”Because there’s a conflict in every human heart between the rational and the irrational, between good and evil. The good does not always triumph. Sometimes the dark side overcomes what Lincoln called ”the better angels of our nature”. Every man has got a breaking point. You and I have. Walter Kurtz has reached his.” – General Corman, Apocalypse Now, 1979.
2020 is a turning point. Are we on the brink of the apocalypse? The year has so far included a rapidly spreading pandemic, escalating climate change, historically devastating forest fires, race riots in the United States, the Brexit deal or no deal?
And a budding cold war between the US and China plus an upcoming US election, just to name a few of the things that fill not only our news channels, but to a large extent also our thoughts and which create a growing fear and insecurity among us across of the globe. We are experiencing a brutalization of our society and the difference between top and bottom is getting bigger and bigger.
If General Corman is not to be right in that darkness sometimes wins, we need a place where we can lift ourselves out of the dark thoughts. We must look for something bigger and more beautiful, we must go for the light and not for the lowest common denominator in an international community whose foundation cracks, like the Greenland ice sheet. In times like these, we need art to inspire and develop us. Art has been doing this for thousands of years, it has been with us since the dawning of civilisation.
The art that is created during this time will undoubtedly prove to be an essential part of 21st century art history. As in other crises humanity has been exposed to, we need art, culture and science more than ever before.
Apocalypse Now invites you into no less than 24 artists’ state of mind. The exhibition is the artists’ visual bid for the world in 2020. Gallery Poulsen’s annual group exhibition (which this year is corona-postponed) is a traditional event, where Gallery Poulsen gives you a preview of the next 12-18 months in the gallery, and introduces a number of new artist names for you to get acquainted with.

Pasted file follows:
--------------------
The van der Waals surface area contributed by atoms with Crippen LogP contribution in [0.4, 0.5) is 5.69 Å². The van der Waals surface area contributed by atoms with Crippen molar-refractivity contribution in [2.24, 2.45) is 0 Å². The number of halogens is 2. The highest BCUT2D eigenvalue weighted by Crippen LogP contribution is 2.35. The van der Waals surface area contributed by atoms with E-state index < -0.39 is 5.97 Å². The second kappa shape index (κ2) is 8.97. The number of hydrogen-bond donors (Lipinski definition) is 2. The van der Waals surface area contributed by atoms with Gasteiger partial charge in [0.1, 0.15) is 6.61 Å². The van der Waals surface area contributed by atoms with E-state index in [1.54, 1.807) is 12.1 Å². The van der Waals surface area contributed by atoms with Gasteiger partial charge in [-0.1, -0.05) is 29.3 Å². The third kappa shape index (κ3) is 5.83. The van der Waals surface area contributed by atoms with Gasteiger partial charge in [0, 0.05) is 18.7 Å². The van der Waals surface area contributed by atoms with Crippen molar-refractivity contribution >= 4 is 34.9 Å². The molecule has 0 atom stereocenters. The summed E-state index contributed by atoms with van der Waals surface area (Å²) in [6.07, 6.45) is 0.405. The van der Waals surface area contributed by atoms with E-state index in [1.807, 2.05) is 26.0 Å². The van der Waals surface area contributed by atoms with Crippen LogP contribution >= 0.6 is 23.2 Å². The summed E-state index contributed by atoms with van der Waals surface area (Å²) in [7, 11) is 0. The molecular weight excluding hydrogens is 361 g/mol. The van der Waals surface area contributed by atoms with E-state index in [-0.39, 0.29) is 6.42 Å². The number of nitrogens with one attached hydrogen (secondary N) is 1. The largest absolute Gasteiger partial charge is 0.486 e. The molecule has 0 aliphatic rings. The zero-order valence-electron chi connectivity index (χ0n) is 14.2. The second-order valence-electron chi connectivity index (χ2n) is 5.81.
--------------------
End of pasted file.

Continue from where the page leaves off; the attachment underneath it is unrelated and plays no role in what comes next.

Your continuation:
Among these and as something unusual, Gallery Poulsen shows the Danish artist Tine Nedbo for the first time. Tine is flanked in the exhibition by other new names like Chilean Alonsa Guevara, George Boorujy, Adam Miller and Martin Wittfooth all residing in and around New York. In addition to a carefully selected crowd of the gallery’s permanent artists.
The exhibition is not intended to be thematic, as the artists have been free to choose whether they would interpret the title of Francis Ford Coppola’s masterpiece from 1979 directly in their work, but it is clear to everyone that the events of 2020 influence and leave their clear mark on contemporary art of today.
Particularly clear examples in the exhibition are seen in the works Midas by Adam Miller, MMXX by Martin Wittfooth, Okeechobee by George Boorujy, Our Chasm by Ryan Heshka, A Low History by Jean-Pierre Roy and Ark by Mu Pan.
Due to the Spring’s global lock-down, the artists have for once had plenty of time to produce, not just large, but also more works than usual, which has given us a logistical challenge, which Gallery Poulsen has solved by making not just one, but two openings. The first exhibition opens on 10.10.2020 and the second opens on 31.10.2020.
Kilde: Gallery Poulsen.
1699 København V